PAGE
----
• especially in the genre you want to write. Read what is being published today as well as the classics in the field. Reread to figure out how an author accomplished something especially effective.
• Read in other genres to expand your knowledge base and your style.
• Yep! seat in chair (comfy desk chair a must) fingers on the keyboard. You cannot do it if you don’t devote the time.
• Some people set a regular schedule. Me? My life is too crazy for that so I figure out my schedule each day and I stick to my writing time. Sometimes I have to give up a favorite TV show or get up early or let the house get out of hand. Writing is a priority; right after family.
3. Form a Critique Group
• Find others writing in your genre and form a band of buddies, meet regularly, and read aloud a set amount of your “work in progress.” My group is called Scribblers. We meet once a month and read a chapter.
• When someone has finished a draft of a novel, we have “a marathon.” Each member gets a copy ahead of time to read and critique. When we meet we discuss the novel’s flaws and strengths. For us, the meeting lasts about half a day and includes food. • Below we’re eating Garbage Plates, a dish invented by Nick Tahou in Rochester, New York, a dish that plays a part in my novel aptly titled Garbage Plate.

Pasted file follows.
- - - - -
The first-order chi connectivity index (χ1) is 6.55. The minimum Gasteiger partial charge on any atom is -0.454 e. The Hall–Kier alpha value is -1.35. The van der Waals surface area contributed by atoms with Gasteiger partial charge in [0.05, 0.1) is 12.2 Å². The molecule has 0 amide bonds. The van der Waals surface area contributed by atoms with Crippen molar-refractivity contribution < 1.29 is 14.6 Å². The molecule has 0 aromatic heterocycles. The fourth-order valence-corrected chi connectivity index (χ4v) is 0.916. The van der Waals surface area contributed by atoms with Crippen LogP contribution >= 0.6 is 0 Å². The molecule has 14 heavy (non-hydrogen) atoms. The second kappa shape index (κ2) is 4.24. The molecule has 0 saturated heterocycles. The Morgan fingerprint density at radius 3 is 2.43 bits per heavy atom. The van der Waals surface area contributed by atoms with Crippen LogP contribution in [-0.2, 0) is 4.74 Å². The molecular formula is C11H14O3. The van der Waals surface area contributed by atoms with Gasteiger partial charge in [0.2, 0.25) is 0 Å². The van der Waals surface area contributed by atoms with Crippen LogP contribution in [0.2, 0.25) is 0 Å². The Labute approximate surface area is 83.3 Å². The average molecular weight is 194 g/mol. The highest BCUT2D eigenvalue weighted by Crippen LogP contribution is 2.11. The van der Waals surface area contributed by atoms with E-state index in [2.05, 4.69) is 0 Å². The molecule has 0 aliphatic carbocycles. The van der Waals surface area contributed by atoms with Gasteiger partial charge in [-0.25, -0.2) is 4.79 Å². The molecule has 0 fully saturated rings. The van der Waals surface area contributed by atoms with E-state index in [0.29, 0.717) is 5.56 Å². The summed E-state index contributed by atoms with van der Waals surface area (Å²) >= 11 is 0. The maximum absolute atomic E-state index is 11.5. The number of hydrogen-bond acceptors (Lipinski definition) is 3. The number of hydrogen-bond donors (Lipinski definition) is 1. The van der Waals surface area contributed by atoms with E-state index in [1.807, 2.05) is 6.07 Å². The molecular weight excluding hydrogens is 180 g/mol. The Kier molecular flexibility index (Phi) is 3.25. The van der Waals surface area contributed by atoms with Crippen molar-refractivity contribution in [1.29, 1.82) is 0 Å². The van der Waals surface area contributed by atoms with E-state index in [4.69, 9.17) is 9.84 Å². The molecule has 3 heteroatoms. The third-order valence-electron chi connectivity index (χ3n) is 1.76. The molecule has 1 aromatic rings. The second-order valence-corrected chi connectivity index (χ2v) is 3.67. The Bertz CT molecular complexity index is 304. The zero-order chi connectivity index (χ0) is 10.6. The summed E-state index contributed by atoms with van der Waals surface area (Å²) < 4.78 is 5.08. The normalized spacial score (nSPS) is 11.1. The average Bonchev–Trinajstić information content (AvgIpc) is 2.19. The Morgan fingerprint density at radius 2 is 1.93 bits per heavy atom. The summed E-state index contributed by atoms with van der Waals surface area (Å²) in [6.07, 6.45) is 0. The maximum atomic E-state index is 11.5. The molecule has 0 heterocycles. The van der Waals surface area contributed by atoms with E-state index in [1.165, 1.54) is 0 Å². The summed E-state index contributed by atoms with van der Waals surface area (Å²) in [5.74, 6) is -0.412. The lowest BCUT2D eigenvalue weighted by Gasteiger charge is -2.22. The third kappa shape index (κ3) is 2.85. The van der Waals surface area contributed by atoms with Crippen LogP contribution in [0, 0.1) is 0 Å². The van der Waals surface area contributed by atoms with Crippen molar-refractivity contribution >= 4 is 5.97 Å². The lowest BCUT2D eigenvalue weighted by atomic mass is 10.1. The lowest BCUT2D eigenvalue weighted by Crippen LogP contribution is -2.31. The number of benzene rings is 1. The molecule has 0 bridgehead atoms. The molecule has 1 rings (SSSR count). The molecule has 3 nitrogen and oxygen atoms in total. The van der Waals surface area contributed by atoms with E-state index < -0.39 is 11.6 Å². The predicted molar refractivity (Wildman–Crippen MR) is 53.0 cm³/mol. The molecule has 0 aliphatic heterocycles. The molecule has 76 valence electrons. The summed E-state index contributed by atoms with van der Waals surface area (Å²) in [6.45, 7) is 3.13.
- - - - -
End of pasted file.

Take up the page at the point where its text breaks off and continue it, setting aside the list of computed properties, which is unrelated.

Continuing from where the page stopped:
• And then of course, listen to your groups suggestions. Not all of their comments will be what you want to do with your work, but it is amazing how often my group pinpoints a spot that needs work.
• Accuracy is vital. If your character is picking bayberries in North Carolina in September, you’d better be sure that is the time they are on the bushes. If your novel is set in 1717, you’d better not have them flick on a light switch; instead you’d have them light a betty lamp or a candle.
• Writing is work. But sometimes the best writing comes from playing around with words, playing around with ideas, trying something that might not work just for the fun of it.
• Especially the type of books you want to illustrate. Study the illustrations, the formats, styles, special requirements such as number of spreads in a picture book. Where is the text? How is it integrated with the illustrations.
• Look at art frequently, at galleries, while on vacation in shops.
• Nothing makes your illustrations better than practicing your drawing, sketching positions, trying out new ideas, and painting or whatever media you choose.
• Find time to draw in your sketch book every day. You never know when that scribble of an idea is the one that will make your work shine. Don’t lose it by not putting it down.
3. Form a support group.
• RACWI our local SCBWI affiliated chapter gives illustrators a chance to network, share ideas and commiserate.
• Form a collaborative group. Getting together may be like herding cats, but when you do, the group can offer support, ideas, and inspiration.
• Illustrating can be frustrating or work can be scarce, so the best remedy is to have fun with it. Try something new. Learn a new technique or spend some time drawing with a young child. For them the enjoyment isn’t in the product but the process. Recapture the joy.
1. It’s complicated
• No writers I know have enough time to complete all the stories they want to tell.
• No illustrators I know have enough time to complete all the pictures they want to draw.
• So why would writer-illustrators have enough time to complete all the stories and drawings they want to do?
2. We just have to prioritize and enjoy the dueling dual creative process.